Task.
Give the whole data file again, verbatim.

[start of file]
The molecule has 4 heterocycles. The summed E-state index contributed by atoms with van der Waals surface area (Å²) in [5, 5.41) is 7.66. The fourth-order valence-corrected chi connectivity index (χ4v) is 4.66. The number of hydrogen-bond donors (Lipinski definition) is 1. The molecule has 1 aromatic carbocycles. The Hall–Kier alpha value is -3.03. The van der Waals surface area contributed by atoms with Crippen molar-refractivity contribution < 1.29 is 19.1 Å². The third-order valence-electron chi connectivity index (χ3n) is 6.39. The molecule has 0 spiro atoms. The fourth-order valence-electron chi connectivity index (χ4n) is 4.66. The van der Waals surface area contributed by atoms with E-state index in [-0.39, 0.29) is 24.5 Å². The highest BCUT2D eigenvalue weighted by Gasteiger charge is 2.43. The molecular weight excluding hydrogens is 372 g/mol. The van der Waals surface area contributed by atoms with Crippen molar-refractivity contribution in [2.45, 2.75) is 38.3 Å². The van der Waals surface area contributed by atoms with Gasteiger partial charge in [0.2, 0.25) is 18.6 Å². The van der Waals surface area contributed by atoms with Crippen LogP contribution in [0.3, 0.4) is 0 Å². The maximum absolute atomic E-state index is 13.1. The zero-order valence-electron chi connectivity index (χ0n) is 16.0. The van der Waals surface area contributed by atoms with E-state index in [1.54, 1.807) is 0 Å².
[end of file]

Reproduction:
The molecule has 4 heterocycles. The summed E-state index contributed by atoms with van der Waals surface area (Å²) in [5, 5.41) is 7.66. The fourth-order valence-corrected chi connectivity index (χ4v) is 4.66. The number of hydrogen-bond donors (Lipinski definition) is 1. The molecule has 1 aromatic carbocycles. The Hall–Kier alpha value is -3.03. The van der Waals surface area contributed by atoms with Crippen molar-refractivity contribution < 1.29 is 19.1 Å². The third-order valence-electron chi connectivity index (χ3n) is 6.39. The molecule has 0 spiro atoms. The fourth-order valence-electron chi connectivity index (χ4n) is 4.66. The van der Waals surface area contributed by atoms with E-state index in [-0.39, 0.29) is 24.5 Å². The highest BCUT2D eigenvalue weighted by Gasteiger charge is 2.43. The molecular weight excluding hydrogens is 372 g/mol. The van der Waals surface area contributed by atoms with Crippen molar-refractivity contribution in [2.45, 2.75) is 38.3 Å². The van der Waals surface area contributed by atoms with Gasteiger partial charge in [0.2, 0.25) is 18.6 Å². The van der Waals surface area contributed by atoms with Crippen LogP contribution in [0.3, 0.4) is 0 Å². The maximum absolute atomic E-state index is 13.1. The zero-order valence-electron chi connectivity index (χ0n) is 16.0. The van der Waals surface area contributed by atoms with E-state index in [1.54, 1.807) is 0 Å².